Ayurvedic industry in India: An overview

The classical texts of Ayurveda were teachings of Gods to learned saints and sages. These were then taught to the physicians who treated the general population. These were then divine directions for the wellbeing of the human population. Whatever its origins — divine or otherwise — in India Ayurveda is still one of the most trusted and widely followed systems of medicine.


Yet, Ayurveda had declined in the recent years. However, we are now seeing a surge in its popularity with almost all sectors — from big pharma companies to ayurvedic PCD companies India reporting a surge in sales. Yet, the sector remains rife with challenges and the increasing competition among Ayurvedic firms and against conventional pharma firms.

The Origin and History of Ayurveda

The ancient texts of vedas have many references to the science of healing, its respected practitioners and their importance in any human society. The Atharva Veda has the most detailed descriptions of diseases and their cure. The Upanishads – especially the Yogapanishads, has a detailed anatomical account. The Puranas continue the tradition of recording medicinal knowledge and its prevalence in the society.

After this came the systematic observation, development and recording that forms the basis of Ayurveda. It is important to note that Ayurveda is not written at one sitting by one person. Instead it is a series of compilations by different authors. Some of the subsequent work added to the original texts, while some were improvements or developments.

Some of the names that must be noted here are Agnivesa Samhita who is among the first few practitioners. His work was restored by Caraka in the sixth century B.C. This is among the most authoritative record of Ayurvedic medicine and the origin of much of the Ayurvedic knowledge we have today. Susruta samhita, which records the teachings of Dhanvantari, the god of medicine. Later works include Astanga Samgraha, Astanga Hridaya and Bhela Samita.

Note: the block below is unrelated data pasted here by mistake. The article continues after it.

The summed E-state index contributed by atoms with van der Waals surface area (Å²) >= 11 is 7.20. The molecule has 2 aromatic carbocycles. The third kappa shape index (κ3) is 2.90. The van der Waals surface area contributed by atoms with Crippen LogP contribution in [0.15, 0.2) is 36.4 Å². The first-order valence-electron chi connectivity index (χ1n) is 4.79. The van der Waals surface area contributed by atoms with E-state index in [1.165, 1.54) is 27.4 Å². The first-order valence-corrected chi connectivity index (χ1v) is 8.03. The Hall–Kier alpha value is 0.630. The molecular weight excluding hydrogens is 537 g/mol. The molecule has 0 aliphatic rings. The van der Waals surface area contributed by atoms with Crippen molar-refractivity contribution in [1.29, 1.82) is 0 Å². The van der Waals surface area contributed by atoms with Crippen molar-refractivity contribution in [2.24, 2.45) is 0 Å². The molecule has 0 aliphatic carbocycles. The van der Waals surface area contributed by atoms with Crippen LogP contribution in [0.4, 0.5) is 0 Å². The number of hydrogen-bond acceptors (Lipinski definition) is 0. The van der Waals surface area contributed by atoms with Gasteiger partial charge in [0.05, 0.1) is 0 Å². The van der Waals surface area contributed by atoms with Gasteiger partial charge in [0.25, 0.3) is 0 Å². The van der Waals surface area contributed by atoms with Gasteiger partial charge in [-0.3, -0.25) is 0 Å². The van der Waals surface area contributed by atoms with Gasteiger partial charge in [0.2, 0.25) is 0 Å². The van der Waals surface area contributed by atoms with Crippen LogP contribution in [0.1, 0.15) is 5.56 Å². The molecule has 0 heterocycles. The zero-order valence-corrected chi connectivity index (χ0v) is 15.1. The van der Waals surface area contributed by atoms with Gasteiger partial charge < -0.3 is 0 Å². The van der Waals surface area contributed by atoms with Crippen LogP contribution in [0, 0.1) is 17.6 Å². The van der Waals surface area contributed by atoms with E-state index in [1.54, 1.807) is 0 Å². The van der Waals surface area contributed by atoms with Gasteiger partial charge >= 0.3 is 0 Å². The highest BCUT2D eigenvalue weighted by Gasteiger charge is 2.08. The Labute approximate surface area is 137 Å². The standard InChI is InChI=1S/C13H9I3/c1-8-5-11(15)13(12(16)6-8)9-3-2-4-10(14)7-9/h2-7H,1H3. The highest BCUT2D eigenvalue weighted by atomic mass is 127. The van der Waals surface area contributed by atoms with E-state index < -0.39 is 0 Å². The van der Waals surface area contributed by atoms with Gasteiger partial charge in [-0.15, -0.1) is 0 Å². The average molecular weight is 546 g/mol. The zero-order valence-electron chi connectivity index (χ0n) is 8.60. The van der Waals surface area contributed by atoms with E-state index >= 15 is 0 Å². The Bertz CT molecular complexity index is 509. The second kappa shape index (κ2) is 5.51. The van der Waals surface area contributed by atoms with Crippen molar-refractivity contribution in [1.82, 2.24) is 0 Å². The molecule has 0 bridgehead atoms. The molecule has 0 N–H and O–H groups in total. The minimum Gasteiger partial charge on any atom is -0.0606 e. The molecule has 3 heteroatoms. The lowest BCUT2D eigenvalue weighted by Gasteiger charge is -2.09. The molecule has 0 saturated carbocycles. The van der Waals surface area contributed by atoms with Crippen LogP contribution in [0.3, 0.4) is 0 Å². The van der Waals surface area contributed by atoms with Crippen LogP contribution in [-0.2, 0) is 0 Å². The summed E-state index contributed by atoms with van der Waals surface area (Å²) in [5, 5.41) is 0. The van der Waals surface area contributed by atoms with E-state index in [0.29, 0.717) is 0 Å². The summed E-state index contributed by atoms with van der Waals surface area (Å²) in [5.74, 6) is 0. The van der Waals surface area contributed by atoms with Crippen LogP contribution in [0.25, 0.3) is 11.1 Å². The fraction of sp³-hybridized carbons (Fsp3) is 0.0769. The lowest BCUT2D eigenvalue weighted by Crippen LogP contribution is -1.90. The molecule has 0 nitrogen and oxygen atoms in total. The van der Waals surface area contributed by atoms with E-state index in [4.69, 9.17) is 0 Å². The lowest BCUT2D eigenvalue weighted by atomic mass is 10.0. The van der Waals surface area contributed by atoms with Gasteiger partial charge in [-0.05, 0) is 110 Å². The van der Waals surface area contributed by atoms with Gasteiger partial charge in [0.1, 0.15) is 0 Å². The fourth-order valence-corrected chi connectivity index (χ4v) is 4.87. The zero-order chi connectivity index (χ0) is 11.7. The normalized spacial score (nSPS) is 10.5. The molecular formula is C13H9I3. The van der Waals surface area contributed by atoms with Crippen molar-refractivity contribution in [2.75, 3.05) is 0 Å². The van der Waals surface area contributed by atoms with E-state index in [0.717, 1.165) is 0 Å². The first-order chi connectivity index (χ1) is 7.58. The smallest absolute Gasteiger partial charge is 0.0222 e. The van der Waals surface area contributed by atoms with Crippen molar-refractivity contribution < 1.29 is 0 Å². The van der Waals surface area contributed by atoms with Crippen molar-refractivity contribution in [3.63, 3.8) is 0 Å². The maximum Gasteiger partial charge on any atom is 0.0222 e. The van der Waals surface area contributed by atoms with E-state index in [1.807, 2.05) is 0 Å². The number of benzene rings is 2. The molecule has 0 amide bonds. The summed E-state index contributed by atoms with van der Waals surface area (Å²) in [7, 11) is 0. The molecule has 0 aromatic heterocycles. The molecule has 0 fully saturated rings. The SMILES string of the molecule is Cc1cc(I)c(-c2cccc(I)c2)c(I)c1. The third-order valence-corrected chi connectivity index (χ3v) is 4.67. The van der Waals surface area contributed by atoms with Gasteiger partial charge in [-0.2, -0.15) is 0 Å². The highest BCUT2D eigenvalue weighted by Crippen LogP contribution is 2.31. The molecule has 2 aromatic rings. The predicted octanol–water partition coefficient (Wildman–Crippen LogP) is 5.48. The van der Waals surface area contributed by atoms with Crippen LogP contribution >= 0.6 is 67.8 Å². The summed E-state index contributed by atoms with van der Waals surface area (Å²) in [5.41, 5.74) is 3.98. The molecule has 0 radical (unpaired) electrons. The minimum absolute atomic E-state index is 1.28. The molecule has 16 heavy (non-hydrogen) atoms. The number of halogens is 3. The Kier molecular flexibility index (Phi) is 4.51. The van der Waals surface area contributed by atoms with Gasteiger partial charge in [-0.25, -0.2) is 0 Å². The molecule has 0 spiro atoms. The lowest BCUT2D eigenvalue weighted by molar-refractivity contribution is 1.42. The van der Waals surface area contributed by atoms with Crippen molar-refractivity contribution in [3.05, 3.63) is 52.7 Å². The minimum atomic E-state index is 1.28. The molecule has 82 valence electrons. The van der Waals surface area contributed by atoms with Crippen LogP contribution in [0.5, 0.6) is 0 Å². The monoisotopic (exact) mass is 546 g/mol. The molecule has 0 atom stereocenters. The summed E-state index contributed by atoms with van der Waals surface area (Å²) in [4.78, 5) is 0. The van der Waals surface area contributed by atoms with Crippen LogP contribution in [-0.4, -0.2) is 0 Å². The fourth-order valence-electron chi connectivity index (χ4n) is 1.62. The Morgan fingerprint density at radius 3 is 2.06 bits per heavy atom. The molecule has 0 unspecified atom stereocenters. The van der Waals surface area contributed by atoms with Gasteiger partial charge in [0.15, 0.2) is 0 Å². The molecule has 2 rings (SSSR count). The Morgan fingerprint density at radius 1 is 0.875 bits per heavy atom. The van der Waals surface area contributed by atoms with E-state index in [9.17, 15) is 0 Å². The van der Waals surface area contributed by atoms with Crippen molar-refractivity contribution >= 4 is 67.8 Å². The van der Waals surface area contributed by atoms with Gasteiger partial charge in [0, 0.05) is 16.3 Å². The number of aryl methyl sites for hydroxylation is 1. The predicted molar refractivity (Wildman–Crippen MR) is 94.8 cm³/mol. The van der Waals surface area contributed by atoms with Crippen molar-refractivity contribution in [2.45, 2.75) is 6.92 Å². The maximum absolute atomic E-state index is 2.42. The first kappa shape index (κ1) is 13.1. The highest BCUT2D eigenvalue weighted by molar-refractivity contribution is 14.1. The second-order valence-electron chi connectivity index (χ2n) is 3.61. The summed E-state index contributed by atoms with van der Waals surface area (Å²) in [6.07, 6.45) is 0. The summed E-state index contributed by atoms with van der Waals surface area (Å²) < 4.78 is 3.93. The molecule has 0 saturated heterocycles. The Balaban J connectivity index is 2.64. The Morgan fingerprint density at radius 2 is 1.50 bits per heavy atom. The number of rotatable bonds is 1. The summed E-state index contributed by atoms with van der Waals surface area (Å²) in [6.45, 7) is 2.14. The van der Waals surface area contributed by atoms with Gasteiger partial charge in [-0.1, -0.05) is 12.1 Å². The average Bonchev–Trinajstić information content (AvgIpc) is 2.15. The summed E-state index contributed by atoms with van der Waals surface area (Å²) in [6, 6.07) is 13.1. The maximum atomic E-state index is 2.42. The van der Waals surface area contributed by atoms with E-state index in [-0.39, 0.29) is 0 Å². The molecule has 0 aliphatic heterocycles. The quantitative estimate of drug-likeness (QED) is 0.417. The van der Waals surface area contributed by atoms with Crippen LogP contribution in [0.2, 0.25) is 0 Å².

Almost every ancient civilisation practised some sort of medicinal art that was used to treat common sicknesses to more serious illnesses and battle scars. What stands out about Ayurveda is its systematic record, development through the ages and the largely scientific process of experimentation and impartial observation.

Even though by modern standards, these are found to be inadequate, the fact is that among the ancient forms of medicine, Ayurveda shows the most remarkable evidence of scientific temperament.

Ayurveda: Then & Now

As is obvious from our ancient texts, Ayurveda was the main system of medicine in ancient India. Its practise was based on the very modern principle of ‘service for all’. Both the commoner and the king benefited from its teachings.

The scenario today is remarkably different. Although Ayurveda still flourishes in the country of its origin, its practise has long been overtaken by conventional medicine and Ayurveda has become ‘alternative medicine’. The industry — comprising of big FMCG companies, pharma sector, small franchises and Ayurvedic PCD companies India.

Ayurveda is clearly no longer the ancient practise it was. It has changed significantly in its practise in the modern era. While small practitioners may remain, the industry has become much more organised with proper manufacturing processes in place, a nationwide distribution network and aggressive marketing by its sellers. This reinventing of Ayurveda is necessary if it wishes to remain relevant in the modern era.

Ayurveda Globally

While the market for herbal and natural medicine worldwide is expected to grow at an impressive 16%, the growth and development of Ayurveda in the global market has not been impressive so far. Ayurveda has unfortunately failed to be a major part of the natural remedy market worldwide.

Part of this is the ignorance about Ayurveda’s ancient lineage. However, the bigger challenge pertains to the very nature of Ayurveda and the manufacture of Ayurvedic medicines. Unlike conventional medicine, Ayurveda cannot be seen as a modern science. This is because it lacks the vigorous testing, experiments and records that are essential in modern medicine. Instead, much of Ayurvedic teachings are taken as granted.

The second and more pressing problem comes from the manufacturing processes. The presence of contaminants means poor quality of raw materials. Some formulations also contain elements like lead and arsenic, which are not allowed in medicinal products in many countries.


Ayurveda has a long venerable ancient past in India where it flourished as a major form of medicine. However, the face of modern Ayurveda has changed completely with big FMCG companies as well as Ayurvedic PCD companies India fighting for a share of the pie.

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